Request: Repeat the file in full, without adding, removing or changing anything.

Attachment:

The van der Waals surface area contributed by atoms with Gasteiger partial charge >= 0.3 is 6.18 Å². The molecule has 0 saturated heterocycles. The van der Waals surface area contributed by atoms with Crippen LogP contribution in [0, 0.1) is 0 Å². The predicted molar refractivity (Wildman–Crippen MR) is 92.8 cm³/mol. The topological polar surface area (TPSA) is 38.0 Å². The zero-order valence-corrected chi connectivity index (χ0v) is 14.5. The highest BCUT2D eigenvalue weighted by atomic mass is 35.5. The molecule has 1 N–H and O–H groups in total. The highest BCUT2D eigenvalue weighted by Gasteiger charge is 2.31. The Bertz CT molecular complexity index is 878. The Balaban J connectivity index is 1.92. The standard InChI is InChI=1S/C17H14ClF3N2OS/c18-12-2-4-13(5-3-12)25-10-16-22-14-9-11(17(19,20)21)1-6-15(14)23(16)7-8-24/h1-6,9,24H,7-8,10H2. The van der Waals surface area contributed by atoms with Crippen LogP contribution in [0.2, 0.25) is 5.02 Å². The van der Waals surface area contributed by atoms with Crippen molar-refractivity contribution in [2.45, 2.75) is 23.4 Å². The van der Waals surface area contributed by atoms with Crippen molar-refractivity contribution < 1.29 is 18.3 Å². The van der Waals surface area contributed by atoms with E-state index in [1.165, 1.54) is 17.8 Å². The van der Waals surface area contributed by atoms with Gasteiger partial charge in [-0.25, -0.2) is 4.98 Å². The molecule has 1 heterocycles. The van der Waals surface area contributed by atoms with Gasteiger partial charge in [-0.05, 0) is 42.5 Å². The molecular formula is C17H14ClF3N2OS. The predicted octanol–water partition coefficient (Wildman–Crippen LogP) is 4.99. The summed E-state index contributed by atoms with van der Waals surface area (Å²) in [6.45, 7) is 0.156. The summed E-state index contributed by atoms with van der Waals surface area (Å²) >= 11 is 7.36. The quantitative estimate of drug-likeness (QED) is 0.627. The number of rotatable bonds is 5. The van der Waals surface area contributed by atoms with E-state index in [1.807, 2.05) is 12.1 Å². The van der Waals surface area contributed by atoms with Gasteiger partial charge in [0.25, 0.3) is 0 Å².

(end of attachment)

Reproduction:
The van der Waals surface area contributed by atoms with Gasteiger partial charge >= 0.3 is 6.18 Å². The molecule has 0 saturated heterocycles. The van der Waals surface area contributed by atoms with Crippen LogP contribution in [0, 0.1) is 0 Å². The predicted molar refractivity (Wildman–Crippen MR) is 92.8 cm³/mol. The topological polar surface area (TPSA) is 38.0 Å². The zero-order valence-corrected chi connectivity index (χ0v) is 14.5. The highest BCUT2D eigenvalue weighted by atomic mass is 35.5. The molecule has 1 N–H and O–H groups in total. The highest BCUT2D eigenvalue weighted by Gasteiger charge is 2.31. The Bertz CT molecular complexity index is 878. The Balaban J connectivity index is 1.92. The standard InChI is InChI=1S/C17H14ClF3N2OS/c18-12-2-4-13(5-3-12)25-10-16-22-14-9-11(17(19,20)21)1-6-15(14)23(16)7-8-24/h1-6,9,24H,7-8,10H2. The van der Waals surface area contributed by atoms with Crippen LogP contribution in [0.2, 0.25) is 5.02 Å². The van der Waals surface area contributed by atoms with Crippen molar-refractivity contribution in [2.45, 2.75) is 23.4 Å². The van der Waals surface area contributed by atoms with Crippen molar-refractivity contribution < 1.29 is 18.3 Å². The van der Waals surface area contributed by atoms with E-state index in [1.165, 1.54) is 17.8 Å². The van der Waals surface area contributed by atoms with Gasteiger partial charge in [-0.25, -0.2) is 4.98 Å². The molecule has 1 heterocycles. The van der Waals surface area contributed by atoms with Gasteiger partial charge in [-0.05, 0) is 42.5 Å². The molecular formula is C17H14ClF3N2OS. The predicted octanol–water partition coefficient (Wildman–Crippen LogP) is 4.99. The summed E-state index contributed by atoms with van der Waals surface area (Å²) in [6.45, 7) is 0.156. The summed E-state index contributed by atoms with van der Waals surface area (Å²) >= 11 is 7.36. The quantitative estimate of drug-likeness (QED) is 0.627. The number of rotatable bonds is 5. The van der Waals surface area contributed by atoms with E-state index in [1.807, 2.05) is 12.1 Å². The van der Waals surface area contributed by atoms with Gasteiger partial charge in [0.25, 0.3) is 0 Å².